SAN DIEGO, Calif. - California Gov. Gavin Newsom on Tuesday ordered state Capitol flags to be flown at half-staff to salute the nine service members killed when a Marine amphibious assault vehicle sank in hundreds of feet of water off the Southern California coast on Thursday.
The honoring came the day after the U.S. Marine Corps identified all of the victims, though just one body has been recovered after an intense days-long search. In a statement, Newsom acknowledged the sacrifice service members make for the country.
“Jennifer and I were heartbroken to learn of the loss of nine service members in an accident off San Clemente Island,” the governor said. “It is a painful reminder of the sacrifice of members of our armed forces, who put their lives on the line for us. We stand united in mourning with their families and fellow Marines and Sailors."
The victims were aboard an amphibious assault vehicle that was heading back to a Navy ship Thursday evening following a routine training exercise. The large, tank-like vehicle began taking on water about a half-mile from Navy-owned San Clemente Island, roughly 80 miles off the coast of San Diego.
Crews nearby responded but couldn’t stop the 26-ton vehicle from sinking, according to Lt. Gen. Joseph Osterman, commander of the 1st Marine Expeditionary Force.
“The assumption is that it went completely to the bottom,” he said, adding it was too deep for divers, and Navy and Coast Guard were discussing ways to reach the sunken vehicle to get a view inside of it.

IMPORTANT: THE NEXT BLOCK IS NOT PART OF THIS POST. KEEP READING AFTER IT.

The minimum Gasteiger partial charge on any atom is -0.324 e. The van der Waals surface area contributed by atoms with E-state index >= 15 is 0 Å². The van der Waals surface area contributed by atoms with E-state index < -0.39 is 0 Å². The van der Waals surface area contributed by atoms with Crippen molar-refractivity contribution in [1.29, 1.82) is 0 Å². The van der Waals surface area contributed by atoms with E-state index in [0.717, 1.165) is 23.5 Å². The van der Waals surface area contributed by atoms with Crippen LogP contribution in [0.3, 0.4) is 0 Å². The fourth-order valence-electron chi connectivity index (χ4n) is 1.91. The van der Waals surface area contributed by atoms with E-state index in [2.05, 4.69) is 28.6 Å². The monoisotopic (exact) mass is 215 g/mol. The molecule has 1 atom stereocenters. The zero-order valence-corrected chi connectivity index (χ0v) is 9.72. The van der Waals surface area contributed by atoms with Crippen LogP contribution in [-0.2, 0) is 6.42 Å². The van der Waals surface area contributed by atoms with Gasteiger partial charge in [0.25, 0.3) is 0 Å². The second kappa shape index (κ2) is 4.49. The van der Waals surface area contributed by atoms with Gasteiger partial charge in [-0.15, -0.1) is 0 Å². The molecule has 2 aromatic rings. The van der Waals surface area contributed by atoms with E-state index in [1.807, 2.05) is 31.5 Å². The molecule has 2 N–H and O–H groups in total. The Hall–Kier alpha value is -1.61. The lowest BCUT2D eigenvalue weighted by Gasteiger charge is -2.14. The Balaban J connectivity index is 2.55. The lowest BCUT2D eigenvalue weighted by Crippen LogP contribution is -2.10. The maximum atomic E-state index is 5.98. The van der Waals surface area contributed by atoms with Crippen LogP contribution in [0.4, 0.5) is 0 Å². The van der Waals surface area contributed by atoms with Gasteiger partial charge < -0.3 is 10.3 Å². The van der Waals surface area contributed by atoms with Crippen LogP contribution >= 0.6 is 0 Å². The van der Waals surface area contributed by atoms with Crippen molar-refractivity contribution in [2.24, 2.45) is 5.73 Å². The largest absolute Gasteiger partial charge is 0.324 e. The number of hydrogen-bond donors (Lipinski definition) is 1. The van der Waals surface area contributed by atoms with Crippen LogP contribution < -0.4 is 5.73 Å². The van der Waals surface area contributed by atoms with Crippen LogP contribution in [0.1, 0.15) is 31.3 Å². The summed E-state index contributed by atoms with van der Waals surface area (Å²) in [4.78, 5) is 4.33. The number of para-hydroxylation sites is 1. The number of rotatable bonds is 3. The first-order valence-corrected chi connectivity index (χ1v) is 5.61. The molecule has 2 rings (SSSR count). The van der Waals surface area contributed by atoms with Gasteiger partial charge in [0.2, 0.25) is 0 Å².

On Tuesday afternoon, U.S. Navy Undersea Rescue Command found human remains that were identified with remotely-operated video systems aboard HOS Dominator, an undersea search and rescue ship.
"The Navy has expedited the movement of assets to recover the remains of the Marines and Sailor," I Marine Expeditionary Force wrote in a tweet.
The Navy used remotely-operated video systems aboard a search and rescue ship to search for the sunken sea tank. Photo: USMC/Twitter
The search on Monday led to the body of Lance Cpl. Guillermo S. Perez, 20, of New Braunfels, Texas. The 15th Marine Expeditionary Unit said Sunday that the others are “presumed dead.”
They include: Pfc. Bryan J. Baltierra, 19, of Corona, California; Lance Cpl. Marco A. Barranco, 21, of Montebello, California; Pfc. Evan A. Bath, 19, of Oak Creek, Wisconsin; U.S. Navy Hospitalman Christopher Gnem, 22, of Stockton, California; Pfc. Jack Ryan Ostrovsky, 21, of Bend, Oregon; Cpl. Wesley A. Rodd, 23, of Harris, Texas; Lance Cpl. Chase D. Sweetwood, 19, of Portland, Oregon; and Cpl. Cesar A. Villanueva, 21, of Riverside, California.
Seven other Marines survived the tragedy were rescued from the water. Two were in stable condition at a hospital, authorities said. The Marine Corps commandant, Gen. David Berger, suspended waterborne operations of more than 800 amphibious assault vehicles across the branch until the cause of the accident is determined.
The Associated Press contributed to this report. This story was reported from Oakland, Calif.